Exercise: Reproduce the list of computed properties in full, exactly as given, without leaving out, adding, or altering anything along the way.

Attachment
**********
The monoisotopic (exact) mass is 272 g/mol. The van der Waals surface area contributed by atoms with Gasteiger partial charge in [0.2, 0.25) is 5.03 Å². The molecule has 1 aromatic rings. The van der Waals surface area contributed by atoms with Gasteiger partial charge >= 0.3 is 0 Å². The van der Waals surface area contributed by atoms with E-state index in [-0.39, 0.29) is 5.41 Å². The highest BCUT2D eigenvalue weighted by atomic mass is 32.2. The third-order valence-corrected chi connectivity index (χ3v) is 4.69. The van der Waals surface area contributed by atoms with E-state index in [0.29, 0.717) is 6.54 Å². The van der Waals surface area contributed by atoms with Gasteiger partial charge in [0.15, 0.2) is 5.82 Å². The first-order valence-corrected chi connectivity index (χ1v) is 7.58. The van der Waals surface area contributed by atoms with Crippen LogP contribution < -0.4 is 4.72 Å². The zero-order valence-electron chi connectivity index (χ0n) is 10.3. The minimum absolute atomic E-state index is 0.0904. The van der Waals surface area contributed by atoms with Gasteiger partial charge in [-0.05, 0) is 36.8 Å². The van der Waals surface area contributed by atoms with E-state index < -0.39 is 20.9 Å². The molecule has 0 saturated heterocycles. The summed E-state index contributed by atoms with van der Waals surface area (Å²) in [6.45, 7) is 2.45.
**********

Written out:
The monoisotopic (exact) mass is 272 g/mol. The van der Waals surface area contributed by atoms with Gasteiger partial charge in [0.2, 0.25) is 5.03 Å². The molecule has 1 aromatic rings. The van der Waals surface area contributed by atoms with Gasteiger partial charge >= 0.3 is 0 Å². The van der Waals surface area contributed by atoms with E-state index in [-0.39, 0.29) is 5.41 Å². The highest BCUT2D eigenvalue weighted by atomic mass is 32.2. The third-order valence-corrected chi connectivity index (χ3v) is 4.69. The van der Waals surface area contributed by atoms with E-state index in [0.29, 0.717) is 6.54 Å². The van der Waals surface area contributed by atoms with Gasteiger partial charge in [0.15, 0.2) is 5.82 Å². The first-order valence-corrected chi connectivity index (χ1v) is 7.58. The van der Waals surface area contributed by atoms with Crippen LogP contribution < -0.4 is 4.72 Å². The zero-order valence-electron chi connectivity index (χ0n) is 10.3. The minimum absolute atomic E-state index is 0.0904. The van der Waals surface area contributed by atoms with Gasteiger partial charge in [-0.05, 0) is 36.8 Å². The van der Waals surface area contributed by atoms with E-state index < -0.39 is 20.9 Å². The molecule has 0 saturated heterocycles. The summed E-state index contributed by atoms with van der Waals surface area (Å²) in [6.45, 7) is 2.45.